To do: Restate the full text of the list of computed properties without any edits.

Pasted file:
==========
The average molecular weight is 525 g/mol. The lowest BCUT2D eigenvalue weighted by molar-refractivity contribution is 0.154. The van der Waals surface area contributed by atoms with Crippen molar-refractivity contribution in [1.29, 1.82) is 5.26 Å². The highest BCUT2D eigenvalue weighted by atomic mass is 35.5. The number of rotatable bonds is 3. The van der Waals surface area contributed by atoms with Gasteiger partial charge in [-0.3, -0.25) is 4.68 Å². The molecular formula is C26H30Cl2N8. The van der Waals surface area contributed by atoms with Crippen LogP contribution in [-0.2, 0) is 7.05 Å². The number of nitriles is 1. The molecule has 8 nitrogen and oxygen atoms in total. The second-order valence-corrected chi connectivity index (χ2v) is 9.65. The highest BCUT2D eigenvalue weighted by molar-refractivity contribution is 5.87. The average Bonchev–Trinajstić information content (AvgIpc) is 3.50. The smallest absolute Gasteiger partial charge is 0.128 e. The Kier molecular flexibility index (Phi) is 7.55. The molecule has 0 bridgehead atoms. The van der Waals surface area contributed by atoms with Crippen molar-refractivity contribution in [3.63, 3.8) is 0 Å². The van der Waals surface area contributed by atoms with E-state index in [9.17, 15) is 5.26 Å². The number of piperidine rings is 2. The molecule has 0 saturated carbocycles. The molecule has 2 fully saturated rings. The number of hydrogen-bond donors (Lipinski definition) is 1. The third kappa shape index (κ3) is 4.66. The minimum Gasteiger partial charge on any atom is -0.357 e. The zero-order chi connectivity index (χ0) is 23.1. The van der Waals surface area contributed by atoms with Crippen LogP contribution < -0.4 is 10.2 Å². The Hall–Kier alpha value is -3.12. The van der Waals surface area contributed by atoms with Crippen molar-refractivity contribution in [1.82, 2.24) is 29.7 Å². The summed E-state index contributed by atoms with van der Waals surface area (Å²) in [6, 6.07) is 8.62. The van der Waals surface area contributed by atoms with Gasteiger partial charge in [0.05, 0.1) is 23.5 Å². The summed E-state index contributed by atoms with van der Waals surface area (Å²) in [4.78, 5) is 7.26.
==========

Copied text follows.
The average molecular weight is 525 g/mol. The lowest BCUT2D eigenvalue weighted by molar-refractivity contribution is 0.154. The van der Waals surface area contributed by atoms with Crippen molar-refractivity contribution in [1.29, 1.82) is 5.26 Å². The highest BCUT2D eigenvalue weighted by atomic mass is 35.5. The number of rotatable bonds is 3. The van der Waals surface area contributed by atoms with Gasteiger partial charge in [-0.3, -0.25) is 4.68 Å². The molecular formula is C26H30Cl2N8. The van der Waals surface area contributed by atoms with Crippen LogP contribution in [-0.2, 0) is 7.05 Å². The number of nitriles is 1. The molecule has 8 nitrogen and oxygen atoms in total. The second-order valence-corrected chi connectivity index (χ2v) is 9.65. The highest BCUT2D eigenvalue weighted by molar-refractivity contribution is 5.87. The average Bonchev–Trinajstić information content (AvgIpc) is 3.50. The smallest absolute Gasteiger partial charge is 0.128 e. The Kier molecular flexibility index (Phi) is 7.55. The molecule has 0 bridgehead atoms. The van der Waals surface area contributed by atoms with Crippen molar-refractivity contribution in [3.63, 3.8) is 0 Å². The van der Waals surface area contributed by atoms with E-state index in [9.17, 15) is 5.26 Å². The number of piperidine rings is 2. The molecule has 0 saturated carbocycles. The molecule has 2 fully saturated rings. The number of hydrogen-bond donors (Lipinski definition) is 1. The third kappa shape index (κ3) is 4.66. The minimum Gasteiger partial charge on any atom is -0.357 e. The zero-order chi connectivity index (χ0) is 23.1. The van der Waals surface area contributed by atoms with Crippen LogP contribution < -0.4 is 10.2 Å². The Hall–Kier alpha value is -3.12. The van der Waals surface area contributed by atoms with Crippen molar-refractivity contribution in [1.82, 2.24) is 29.7 Å². The summed E-state index contributed by atoms with van der Waals surface area (Å²) in [6, 6.07) is 8.62. The van der Waals surface area contributed by atoms with Gasteiger partial charge in [0.05, 0.1) is 23.5 Å². The summed E-state index contributed by atoms with van der Waals surface area (Å²) in [4.78, 5) is 7.26.